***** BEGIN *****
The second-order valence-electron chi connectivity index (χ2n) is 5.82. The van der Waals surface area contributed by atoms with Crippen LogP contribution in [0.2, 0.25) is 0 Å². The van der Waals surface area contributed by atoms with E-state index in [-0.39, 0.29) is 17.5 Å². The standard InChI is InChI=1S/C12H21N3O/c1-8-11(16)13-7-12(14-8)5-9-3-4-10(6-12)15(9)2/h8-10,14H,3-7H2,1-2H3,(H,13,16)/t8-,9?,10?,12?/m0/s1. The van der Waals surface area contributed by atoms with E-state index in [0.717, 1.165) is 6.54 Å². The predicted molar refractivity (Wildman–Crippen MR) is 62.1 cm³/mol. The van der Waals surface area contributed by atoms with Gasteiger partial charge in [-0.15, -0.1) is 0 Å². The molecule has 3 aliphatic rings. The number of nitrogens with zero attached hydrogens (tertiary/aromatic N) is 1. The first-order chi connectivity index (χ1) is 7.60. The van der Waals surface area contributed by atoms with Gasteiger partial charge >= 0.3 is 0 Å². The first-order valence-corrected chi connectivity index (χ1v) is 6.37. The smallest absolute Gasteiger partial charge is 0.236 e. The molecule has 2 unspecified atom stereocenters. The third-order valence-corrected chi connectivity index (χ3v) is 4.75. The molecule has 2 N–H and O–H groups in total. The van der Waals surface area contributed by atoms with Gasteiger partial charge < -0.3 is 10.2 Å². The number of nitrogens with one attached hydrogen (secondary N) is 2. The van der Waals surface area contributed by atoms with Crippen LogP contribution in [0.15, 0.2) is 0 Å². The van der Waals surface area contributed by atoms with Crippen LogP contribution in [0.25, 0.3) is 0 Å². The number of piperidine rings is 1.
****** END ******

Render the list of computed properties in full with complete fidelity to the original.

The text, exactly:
The second-order valence-electron chi connectivity index (χ2n) is 5.82. The van der Waals surface area contributed by atoms with Crippen LogP contribution in [0.2, 0.25) is 0 Å². The van der Waals surface area contributed by atoms with E-state index in [-0.39, 0.29) is 17.5 Å². The standard InChI is InChI=1S/C12H21N3O/c1-8-11(16)13-7-12(14-8)5-9-3-4-10(6-12)15(9)2/h8-10,14H,3-7H2,1-2H3,(H,13,16)/t8-,9?,10?,12?/m0/s1. The van der Waals surface area contributed by atoms with E-state index in [0.717, 1.165) is 6.54 Å². The predicted molar refractivity (Wildman–Crippen MR) is 62.1 cm³/mol. The van der Waals surface area contributed by atoms with Gasteiger partial charge in [-0.15, -0.1) is 0 Å². The molecule has 3 aliphatic rings. The number of nitrogens with zero attached hydrogens (tertiary/aromatic N) is 1. The first-order chi connectivity index (χ1) is 7.60. The van der Waals surface area contributed by atoms with Gasteiger partial charge >= 0.3 is 0 Å². The first-order valence-corrected chi connectivity index (χ1v) is 6.37. The smallest absolute Gasteiger partial charge is 0.236 e. The molecule has 2 unspecified atom stereocenters. The third-order valence-corrected chi connectivity index (χ3v) is 4.75. The molecule has 2 N–H and O–H groups in total. The van der Waals surface area contributed by atoms with Gasteiger partial charge < -0.3 is 10.2 Å². The number of nitrogens with one attached hydrogen (secondary N) is 2. The van der Waals surface area contributed by atoms with Crippen LogP contribution in [0.15, 0.2) is 0 Å². The van der Waals surface area contributed by atoms with Crippen LogP contribution in [0.25, 0.3) is 0 Å². The number of piperidine rings is 1.